Seeing the System for the Trees
In software, we have a terrible habit of making attribution errors. The priests in the temple know what’s best, because we’re in the best position to understand the system. We created it, after all - so we know how it should work. Maybe we’re a little idealist in that regard, but we’re certainly letting our ego run away with the truth here.
Here’s how this problem manifests itself:
It seems like users are mis-using feature XYZ compared how we designed it. They keep getting really angry about it and are making a big stink. I don’t understand, because they wouldn’t have that problem if they just used it right.
This is commonly called blaming the user. It’s not all that different than blaming the victim.
We have a lot of trouble seeing that while the system was made one way, it was still made by people. It was made by us. If there is responsibility for the system having a bad result for some of our users, it belongs to us.
People do unexpected things, and for unexpected reasons. Humans are unpredictable this way. We’re curious. We’re distracted. We’re forgetful. We’re hasty. Any and all of these factors mean that if something can be done wrong, you can guarantee that it will.
Many times, the root of the problem is that we don’t factor in all the competing goals that people have when using our designs, or our systems. All those traits about being curious, distracted, etc… are going on all at the same time. We’re not perfect automatons doing every action in precisely the proper order. It’s the System that works this way, not the human.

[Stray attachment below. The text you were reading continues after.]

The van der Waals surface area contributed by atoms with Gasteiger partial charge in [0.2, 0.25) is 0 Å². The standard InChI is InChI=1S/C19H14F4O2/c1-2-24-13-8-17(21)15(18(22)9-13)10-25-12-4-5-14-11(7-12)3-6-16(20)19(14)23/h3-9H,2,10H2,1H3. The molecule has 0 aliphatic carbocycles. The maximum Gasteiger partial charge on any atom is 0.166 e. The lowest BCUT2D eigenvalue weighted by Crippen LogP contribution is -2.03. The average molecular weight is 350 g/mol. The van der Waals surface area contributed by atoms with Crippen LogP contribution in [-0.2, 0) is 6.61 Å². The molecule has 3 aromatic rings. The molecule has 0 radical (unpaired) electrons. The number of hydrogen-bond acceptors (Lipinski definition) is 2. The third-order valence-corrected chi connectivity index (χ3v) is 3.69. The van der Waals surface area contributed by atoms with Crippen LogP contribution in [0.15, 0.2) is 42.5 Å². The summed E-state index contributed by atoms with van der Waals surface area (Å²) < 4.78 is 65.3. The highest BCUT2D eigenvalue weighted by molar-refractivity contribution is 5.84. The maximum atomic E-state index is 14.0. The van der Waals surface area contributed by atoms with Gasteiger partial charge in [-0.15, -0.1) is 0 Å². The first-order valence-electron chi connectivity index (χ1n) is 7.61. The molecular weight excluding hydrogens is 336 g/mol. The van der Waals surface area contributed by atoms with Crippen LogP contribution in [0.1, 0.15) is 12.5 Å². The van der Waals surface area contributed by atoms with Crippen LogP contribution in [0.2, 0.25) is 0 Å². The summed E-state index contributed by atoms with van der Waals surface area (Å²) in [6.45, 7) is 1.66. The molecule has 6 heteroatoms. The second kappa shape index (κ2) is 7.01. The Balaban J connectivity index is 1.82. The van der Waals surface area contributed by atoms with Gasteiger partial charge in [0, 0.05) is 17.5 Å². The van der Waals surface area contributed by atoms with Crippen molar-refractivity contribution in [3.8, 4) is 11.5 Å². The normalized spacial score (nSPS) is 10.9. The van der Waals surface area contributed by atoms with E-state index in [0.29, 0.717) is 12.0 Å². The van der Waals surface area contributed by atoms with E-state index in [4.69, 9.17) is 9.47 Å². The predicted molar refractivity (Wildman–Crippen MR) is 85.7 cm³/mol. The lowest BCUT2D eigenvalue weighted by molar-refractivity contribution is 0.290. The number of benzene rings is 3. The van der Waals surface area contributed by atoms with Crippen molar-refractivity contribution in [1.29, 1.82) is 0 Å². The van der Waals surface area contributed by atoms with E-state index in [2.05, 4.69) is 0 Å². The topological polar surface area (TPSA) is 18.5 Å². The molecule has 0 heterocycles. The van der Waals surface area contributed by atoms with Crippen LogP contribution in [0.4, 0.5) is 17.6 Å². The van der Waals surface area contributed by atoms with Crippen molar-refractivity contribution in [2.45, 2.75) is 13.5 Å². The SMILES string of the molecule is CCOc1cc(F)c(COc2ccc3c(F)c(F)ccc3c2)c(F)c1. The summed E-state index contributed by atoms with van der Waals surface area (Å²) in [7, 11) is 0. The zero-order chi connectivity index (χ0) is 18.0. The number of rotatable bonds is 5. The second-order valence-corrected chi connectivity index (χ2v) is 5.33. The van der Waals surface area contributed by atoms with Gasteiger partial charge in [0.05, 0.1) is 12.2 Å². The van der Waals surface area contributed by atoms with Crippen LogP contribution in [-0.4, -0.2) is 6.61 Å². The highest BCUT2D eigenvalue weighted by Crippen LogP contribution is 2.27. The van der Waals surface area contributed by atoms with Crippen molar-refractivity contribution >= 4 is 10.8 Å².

It’s not just software. It’s there any time you see someone sharing sentiment like this:
Right there. Any time you see “it’s not the system, if people would just… (insert behavior that would avoid a problem), then we wouldn’t be in this pickle.”
Here’s another example. There’s a dangerous intersection in my town that creates lots of accidents. I’m not sure why the vintage of the bad design matters, but Karen seems to think so.
Maybe it’s just the first reaction of the uninformed, but the only way to reduce accidents (and their severity) is to get people to slow down. This intersection is like a 4-lane highway, where people rocket thru at 60+ mph.
Somehow, the people are the problem. #SMH We’re easily blinded by our own experiences, but it doesn’t take a lot of work to see it’s the outcome that matters. And there are clear factors on both sides of these debates. Yes, if people drove differently, there wouldn’t be these accidents. But people drive like they drive. The resulting accidents are influenced by both the people and the intersection.
The system is just as responsible for the results as are the actors. When you’re responsible for the system, you can’t afford to only look at the costs, or the market environment, or the strategy, or the engineering - you need to remember that the system exists to serve people. And if people are being harmed as a result of using it, then you’re responsible for that harm.